Greenpeace gave a textbook demonstration of the logic of the transfer of messages from the action to media representation along a more or less straight line. This attribution of the action to the paradigm of organic representation is by no means intended to denounce Greenpeace as apolitical; these kinds of intervention in the mainstream media can certainly achieve political effects. However, if they are not in any way interested in changing the production apparatus of the media itself, or if alternative and tactical media are even conceived in the same way as quasi-neutral transmission apparatuses, but of alternative or counter-hegemonic representation, then there is a fatal reductionism to be found in this. We encounter this reductionism on both sides, which apparently do not work so separately: not only mainstream media but also alternative media often tend to see themselves as an indifferent, empty middle that touches neither the event nor its representation.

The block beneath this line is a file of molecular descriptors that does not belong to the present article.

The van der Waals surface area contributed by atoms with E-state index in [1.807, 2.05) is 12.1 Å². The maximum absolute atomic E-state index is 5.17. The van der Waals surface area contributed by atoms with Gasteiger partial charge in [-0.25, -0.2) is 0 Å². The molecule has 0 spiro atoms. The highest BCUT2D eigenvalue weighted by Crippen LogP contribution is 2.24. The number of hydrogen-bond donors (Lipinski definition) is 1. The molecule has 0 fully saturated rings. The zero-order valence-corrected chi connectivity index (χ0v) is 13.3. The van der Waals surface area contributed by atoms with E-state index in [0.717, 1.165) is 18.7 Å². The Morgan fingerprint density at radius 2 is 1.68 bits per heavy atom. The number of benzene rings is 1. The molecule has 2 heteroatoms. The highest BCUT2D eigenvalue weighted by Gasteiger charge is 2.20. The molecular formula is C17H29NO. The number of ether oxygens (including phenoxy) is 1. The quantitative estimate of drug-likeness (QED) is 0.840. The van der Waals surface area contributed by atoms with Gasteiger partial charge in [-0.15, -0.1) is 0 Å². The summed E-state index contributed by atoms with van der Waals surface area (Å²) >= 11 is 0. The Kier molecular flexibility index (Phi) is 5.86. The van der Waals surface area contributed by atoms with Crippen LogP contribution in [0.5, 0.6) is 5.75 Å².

These kinds of unquestioned notions of the neutral transmission of truths primarily indicate the enormous gap that opens up between sophisticated media theories and the practice of those who constitute the notion of the medium as a middle with their modes of subjectivation. If we do not want to conceive of this middle as a vacant market for the trading of information goods, two preconditions must be clarified: one is that the transmitting of the medium itself is never to be understood as neutral, and more important, the specific form of the transmission can change the medium as a production apparatus. Walter Benjamin already investigated this eighty years ago in his essays on Bertolt Brecht’s art practice, among others, and Brecht himself developed his experiences of the alienation effect of the Epic Theater and the Learning Play in his radio theory. The relevant genealogical lines reached a new quality and intensity in the 1970s, especially in Italy and Germany, most recently growing in significance with the increasing hybridisation of electronic media in the context of the anti-globalisation movement. Even though capitalistic appropriation and reterritorialisation were never far behind, and although this also meant that ever new forms of orgiastic representation were integrated in the fields of the organic, in the times and spaces of their invention and early development new media always also challenged questions about their emancipatory function and application, especially in terms of thwarting the organic logic of action and representation. Understanding the conjunction of social movements and new media in all its complexity also means not reducing these processes of thwarting in the reflection and theoretisation to the simplest aspects of conveying information, but rather grasping them as multifaceted phenomena.